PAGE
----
All committee members voted for the action except one: Eric S. Rosengren, president of the Federal Reserve Bank of Boston. As our New England rep on the board, the arch liberal inflation dove has been the most outspoken Fed official when it comes to keeping the pedal to the metal. Now that fellow dove Janet Yellen is the chairwoman-in-waiting, she’ll take a more centrist approach and Rosengren will represent the interests of the 99 percent from Boston.

From the Fed’s statement issued minutes ago:

Voting against the action was Eric S. Rosengren, who believes that, with the unemployment rate still elevated and the inflation rate well below the target, changes in the purchase program are premature until incoming data more clearly indicate that economic growth is likely to be sustained above its potential rate.

Rosengren sees what a lot of us see: A labor market that’s not working for most people, even if it is creating jobs. If the jobs are low-wage and lower-paying than the ones people lost, that’s creating anti-inflationary pressure, and that’s what we have in the economy right now.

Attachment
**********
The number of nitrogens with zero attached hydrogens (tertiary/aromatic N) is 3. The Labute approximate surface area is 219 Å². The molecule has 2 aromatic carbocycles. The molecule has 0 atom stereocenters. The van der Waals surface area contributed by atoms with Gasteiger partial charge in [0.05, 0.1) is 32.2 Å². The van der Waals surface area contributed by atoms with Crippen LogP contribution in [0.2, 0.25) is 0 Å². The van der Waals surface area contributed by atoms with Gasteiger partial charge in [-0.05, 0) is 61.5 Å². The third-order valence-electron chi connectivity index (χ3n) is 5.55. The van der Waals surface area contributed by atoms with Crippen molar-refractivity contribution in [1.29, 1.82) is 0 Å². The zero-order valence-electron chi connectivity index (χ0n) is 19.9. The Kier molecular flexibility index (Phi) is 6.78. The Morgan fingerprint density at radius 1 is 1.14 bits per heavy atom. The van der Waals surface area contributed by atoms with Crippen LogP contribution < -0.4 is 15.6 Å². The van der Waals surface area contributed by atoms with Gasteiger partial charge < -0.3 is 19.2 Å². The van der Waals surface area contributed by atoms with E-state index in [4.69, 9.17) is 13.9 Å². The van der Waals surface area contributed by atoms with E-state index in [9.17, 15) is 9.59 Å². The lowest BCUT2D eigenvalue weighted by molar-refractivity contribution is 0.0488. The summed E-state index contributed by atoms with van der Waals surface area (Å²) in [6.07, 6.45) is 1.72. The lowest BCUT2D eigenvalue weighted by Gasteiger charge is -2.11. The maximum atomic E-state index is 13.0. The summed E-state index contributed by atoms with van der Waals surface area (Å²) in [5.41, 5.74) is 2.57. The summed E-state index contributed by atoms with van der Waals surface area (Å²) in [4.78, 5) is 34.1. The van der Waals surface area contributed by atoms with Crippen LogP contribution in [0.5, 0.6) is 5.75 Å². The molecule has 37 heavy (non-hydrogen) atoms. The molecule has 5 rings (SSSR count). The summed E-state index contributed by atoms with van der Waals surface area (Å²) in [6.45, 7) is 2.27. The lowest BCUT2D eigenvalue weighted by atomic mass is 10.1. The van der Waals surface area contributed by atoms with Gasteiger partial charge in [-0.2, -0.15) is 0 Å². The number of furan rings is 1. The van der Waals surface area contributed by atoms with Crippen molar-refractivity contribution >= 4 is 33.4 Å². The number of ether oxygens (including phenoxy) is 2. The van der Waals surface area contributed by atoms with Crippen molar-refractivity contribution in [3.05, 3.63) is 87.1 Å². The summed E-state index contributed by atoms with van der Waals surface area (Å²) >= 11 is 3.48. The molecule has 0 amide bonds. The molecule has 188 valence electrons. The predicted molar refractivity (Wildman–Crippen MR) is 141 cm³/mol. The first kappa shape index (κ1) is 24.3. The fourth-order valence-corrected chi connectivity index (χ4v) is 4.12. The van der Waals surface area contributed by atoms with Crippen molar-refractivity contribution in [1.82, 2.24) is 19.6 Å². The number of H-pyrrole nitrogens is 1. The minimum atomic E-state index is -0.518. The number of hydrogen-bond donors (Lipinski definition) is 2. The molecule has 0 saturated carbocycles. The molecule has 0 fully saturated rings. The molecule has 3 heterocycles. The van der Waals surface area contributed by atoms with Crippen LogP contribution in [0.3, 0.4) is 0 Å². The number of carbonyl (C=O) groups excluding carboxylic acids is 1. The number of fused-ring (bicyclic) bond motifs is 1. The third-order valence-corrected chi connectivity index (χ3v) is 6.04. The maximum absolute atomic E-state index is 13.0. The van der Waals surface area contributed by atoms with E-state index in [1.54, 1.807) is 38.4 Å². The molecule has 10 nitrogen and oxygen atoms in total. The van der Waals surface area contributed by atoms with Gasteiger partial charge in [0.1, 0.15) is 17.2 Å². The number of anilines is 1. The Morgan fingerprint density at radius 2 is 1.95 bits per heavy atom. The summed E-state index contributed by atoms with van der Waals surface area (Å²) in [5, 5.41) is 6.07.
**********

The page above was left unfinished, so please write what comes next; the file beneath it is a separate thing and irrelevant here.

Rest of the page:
Here is the key paragraph from the Fed’s statement:

Taking into account the extent of federal fiscal retrenchment since the inception of its current asset purchase program, the Committee sees the improvement in economic activity and labor market conditions over that period as consistent with growing underlying strength in the broader economy. In light of the cumulative progress toward maximum employment and the improvement in the outlook for labor market conditions, the Committee decided to modestly reduce the pace of its asset purchases. Beginning in January, the Committee will add to its holdings of agency mortgage-backed securities at a pace of $35 billion per month rather than $40 billion per month, and will add to its holdings of longer-term Treasury securities at a pace of $40 billion per month rather than $45 billion per month. The Committee is maintaining its existing policy of reinvesting principal payments from its holdings of agency debt and agency mortgage-backed securities in agency mortgage-backed securities and of rolling over maturing Treasury securities at auction. The Committee’s sizable and still-increasing holdings of longer-term securities should maintain downward pressure on longer-term interest rates, support mortgage markets, and help to make broader financial conditions more accommodative, which in turn should promote a stronger economic recovery and help to ensure that inflation, over time, is at the rate most consistent with the Committee’s dual mandate.

 

New Haven Independent: J. Press Building To Go

by Categorized: Commerce, Economic Development, Real Estate, Retail Date:

New Haven isn’t quite as bad off as Hartford when it comes to its history of tearing down historic buildings, especially the ones that are not landmarks, but rather contributors to the street life of the city.